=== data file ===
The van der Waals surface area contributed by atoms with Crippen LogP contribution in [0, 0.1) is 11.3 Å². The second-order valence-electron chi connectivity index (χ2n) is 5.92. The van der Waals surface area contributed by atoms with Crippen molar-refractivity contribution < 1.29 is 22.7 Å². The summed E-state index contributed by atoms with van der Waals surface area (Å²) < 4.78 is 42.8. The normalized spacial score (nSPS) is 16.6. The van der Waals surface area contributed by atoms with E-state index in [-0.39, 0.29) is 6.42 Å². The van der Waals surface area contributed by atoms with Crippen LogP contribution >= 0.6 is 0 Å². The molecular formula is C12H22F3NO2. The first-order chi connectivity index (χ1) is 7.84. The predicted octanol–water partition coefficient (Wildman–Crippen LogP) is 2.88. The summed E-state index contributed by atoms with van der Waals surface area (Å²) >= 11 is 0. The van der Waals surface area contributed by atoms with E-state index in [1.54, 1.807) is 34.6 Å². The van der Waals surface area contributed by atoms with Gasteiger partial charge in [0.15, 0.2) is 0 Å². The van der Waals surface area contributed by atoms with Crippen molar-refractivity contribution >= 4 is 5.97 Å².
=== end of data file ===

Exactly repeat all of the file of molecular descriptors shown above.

The van der Waals surface area contributed by atoms with Crippen LogP contribution in [0, 0.1) is 11.3 Å². The second-order valence-electron chi connectivity index (χ2n) is 5.92. The van der Waals surface area contributed by atoms with Crippen molar-refractivity contribution < 1.29 is 22.7 Å². The summed E-state index contributed by atoms with van der Waals surface area (Å²) < 4.78 is 42.8. The normalized spacial score (nSPS) is 16.6. The van der Waals surface area contributed by atoms with E-state index in [-0.39, 0.29) is 6.42 Å². The van der Waals surface area contributed by atoms with Crippen LogP contribution >= 0.6 is 0 Å². The molecular formula is C12H22F3NO2. The first-order chi connectivity index (χ1) is 7.84. The predicted octanol–water partition coefficient (Wildman–Crippen LogP) is 2.88. The summed E-state index contributed by atoms with van der Waals surface area (Å²) >= 11 is 0. The van der Waals surface area contributed by atoms with E-state index in [1.54, 1.807) is 34.6 Å². The van der Waals surface area contributed by atoms with Gasteiger partial charge in [0.15, 0.2) is 0 Å². The van der Waals surface area contributed by atoms with Crippen molar-refractivity contribution >= 4 is 5.97 Å².